catharsis

Me and special k have been watching a lot of The Sopranos recently, steadily working our way through the whole series. The last couple of episodes have been particularly graphic, and I’ve found my reaction puzzling.

There’s a rape scene in the stairwell of a private carpark. It’s filmed matter-of-factly, with no particular dramatic music, and in real time. It shows the woman (who we know and care about) struggle to her utmost but ultimately become powerless in the face of what is actually a very short-lived, spontaneous assault.

I felt everything you would expect: revulsion, fear, claustrophobia, nausea. I also felt, oddly, relieved. I thought: she survived that, and so could I, if I had to.

In another episode a young dancer/prostitute gets beaten to death by the mobster she thought was protecting her. Again, not premeditated and it just sort of happens and is awful and violent and suddenly over.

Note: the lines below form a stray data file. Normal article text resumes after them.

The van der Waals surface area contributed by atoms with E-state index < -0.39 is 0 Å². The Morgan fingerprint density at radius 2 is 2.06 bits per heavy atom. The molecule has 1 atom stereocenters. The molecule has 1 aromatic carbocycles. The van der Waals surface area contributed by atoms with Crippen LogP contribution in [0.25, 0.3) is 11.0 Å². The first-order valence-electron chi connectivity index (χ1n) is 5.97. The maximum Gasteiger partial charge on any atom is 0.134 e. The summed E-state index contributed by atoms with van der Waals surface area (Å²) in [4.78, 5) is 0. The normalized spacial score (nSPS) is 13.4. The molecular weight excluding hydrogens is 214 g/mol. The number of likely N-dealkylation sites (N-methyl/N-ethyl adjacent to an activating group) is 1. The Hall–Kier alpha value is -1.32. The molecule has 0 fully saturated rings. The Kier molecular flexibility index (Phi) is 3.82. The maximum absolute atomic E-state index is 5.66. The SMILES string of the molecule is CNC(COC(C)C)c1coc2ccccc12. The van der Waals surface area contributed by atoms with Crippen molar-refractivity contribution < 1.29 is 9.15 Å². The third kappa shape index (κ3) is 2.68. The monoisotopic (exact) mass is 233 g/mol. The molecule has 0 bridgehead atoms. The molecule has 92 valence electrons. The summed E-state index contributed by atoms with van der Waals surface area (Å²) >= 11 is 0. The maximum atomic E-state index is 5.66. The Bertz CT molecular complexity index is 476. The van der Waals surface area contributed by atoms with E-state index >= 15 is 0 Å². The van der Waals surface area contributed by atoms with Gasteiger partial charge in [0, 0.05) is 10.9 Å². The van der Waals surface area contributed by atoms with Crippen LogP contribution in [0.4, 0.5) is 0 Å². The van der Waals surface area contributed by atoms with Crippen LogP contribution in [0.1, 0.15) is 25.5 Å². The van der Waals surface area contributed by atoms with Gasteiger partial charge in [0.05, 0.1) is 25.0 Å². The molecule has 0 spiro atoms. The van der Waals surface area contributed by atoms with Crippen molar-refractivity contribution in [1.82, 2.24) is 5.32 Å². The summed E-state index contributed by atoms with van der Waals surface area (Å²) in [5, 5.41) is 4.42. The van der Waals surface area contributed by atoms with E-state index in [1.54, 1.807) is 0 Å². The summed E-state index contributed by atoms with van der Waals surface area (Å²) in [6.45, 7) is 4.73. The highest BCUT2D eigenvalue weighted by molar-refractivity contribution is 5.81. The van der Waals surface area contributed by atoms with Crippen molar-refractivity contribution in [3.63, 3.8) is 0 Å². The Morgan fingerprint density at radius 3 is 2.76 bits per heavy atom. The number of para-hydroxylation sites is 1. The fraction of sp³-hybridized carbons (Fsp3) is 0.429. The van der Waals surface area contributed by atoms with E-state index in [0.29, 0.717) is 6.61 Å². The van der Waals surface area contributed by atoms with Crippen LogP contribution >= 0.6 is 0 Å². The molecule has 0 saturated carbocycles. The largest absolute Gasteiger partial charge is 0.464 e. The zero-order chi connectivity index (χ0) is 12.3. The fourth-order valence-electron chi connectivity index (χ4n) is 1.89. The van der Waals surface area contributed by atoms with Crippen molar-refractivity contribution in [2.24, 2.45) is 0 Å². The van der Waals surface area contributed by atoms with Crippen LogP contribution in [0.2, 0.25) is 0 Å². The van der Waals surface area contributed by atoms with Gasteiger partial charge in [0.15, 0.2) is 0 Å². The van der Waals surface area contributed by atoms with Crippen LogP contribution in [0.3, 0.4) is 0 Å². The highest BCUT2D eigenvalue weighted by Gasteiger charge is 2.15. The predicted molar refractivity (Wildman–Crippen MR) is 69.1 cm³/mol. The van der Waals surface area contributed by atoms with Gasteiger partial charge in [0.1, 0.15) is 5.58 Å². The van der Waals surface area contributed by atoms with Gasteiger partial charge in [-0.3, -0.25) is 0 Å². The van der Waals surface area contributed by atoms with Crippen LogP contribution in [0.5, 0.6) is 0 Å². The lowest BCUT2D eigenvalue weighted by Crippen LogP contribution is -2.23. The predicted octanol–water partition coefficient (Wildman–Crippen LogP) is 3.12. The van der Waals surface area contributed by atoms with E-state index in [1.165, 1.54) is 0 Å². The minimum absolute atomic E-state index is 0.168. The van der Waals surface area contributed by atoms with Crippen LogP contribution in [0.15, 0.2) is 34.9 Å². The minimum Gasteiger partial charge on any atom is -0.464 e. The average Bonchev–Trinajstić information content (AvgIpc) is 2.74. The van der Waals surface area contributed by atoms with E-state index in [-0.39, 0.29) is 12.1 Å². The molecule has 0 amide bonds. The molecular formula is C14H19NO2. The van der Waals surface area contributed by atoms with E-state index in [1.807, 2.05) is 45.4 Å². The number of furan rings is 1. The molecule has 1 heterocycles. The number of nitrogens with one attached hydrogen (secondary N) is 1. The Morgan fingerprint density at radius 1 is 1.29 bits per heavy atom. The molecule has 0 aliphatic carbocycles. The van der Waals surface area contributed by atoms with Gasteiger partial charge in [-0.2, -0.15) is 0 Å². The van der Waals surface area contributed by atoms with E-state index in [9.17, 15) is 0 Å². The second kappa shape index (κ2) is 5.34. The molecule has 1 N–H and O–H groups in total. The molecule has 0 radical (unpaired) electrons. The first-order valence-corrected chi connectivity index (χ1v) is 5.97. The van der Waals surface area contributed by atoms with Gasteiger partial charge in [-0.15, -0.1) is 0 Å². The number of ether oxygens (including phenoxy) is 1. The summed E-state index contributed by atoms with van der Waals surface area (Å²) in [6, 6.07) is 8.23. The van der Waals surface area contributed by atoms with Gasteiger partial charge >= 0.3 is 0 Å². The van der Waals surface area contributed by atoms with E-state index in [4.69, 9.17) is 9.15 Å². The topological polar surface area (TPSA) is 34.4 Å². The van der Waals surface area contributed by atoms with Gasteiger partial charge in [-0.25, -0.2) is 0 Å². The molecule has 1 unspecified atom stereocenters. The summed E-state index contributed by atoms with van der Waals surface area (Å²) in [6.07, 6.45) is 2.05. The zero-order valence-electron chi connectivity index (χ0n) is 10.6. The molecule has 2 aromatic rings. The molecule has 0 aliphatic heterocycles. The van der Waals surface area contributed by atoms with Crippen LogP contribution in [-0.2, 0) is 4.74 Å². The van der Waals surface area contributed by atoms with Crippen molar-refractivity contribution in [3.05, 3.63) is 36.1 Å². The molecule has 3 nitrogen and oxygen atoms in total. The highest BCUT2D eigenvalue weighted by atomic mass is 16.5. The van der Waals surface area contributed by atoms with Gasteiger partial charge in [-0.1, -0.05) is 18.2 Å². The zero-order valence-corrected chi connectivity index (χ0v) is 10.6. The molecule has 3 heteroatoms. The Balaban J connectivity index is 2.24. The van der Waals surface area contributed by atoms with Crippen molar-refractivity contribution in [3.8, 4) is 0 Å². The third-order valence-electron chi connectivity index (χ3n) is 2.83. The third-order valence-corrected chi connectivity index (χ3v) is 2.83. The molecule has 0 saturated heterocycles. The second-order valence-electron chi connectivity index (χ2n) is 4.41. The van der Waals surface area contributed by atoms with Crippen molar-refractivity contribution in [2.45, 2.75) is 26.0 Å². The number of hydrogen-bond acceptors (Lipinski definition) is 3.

It was horrible to watch, partly because it is so taboo in our society for a man to beat a woman. But there was definitely, even in the smallest part, a reaction in me of recognition. Of looking a nightmare, a worst-case scenario in the face.

The greeks used to perform tragedies about sons unknowingly sleeping with their mothers and killing their fathers. They did it for the catharsis – the emotional experience of great sorrow and fear without the consequences real-life experience brings.

I guess we achieve the same by watching Tony Soprano eat Fruity Loops for breakfast and shoot people in the head.

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About anna cowan

I look around, and here I am - housewife and aspiring romance novelist. This seems unexpected.
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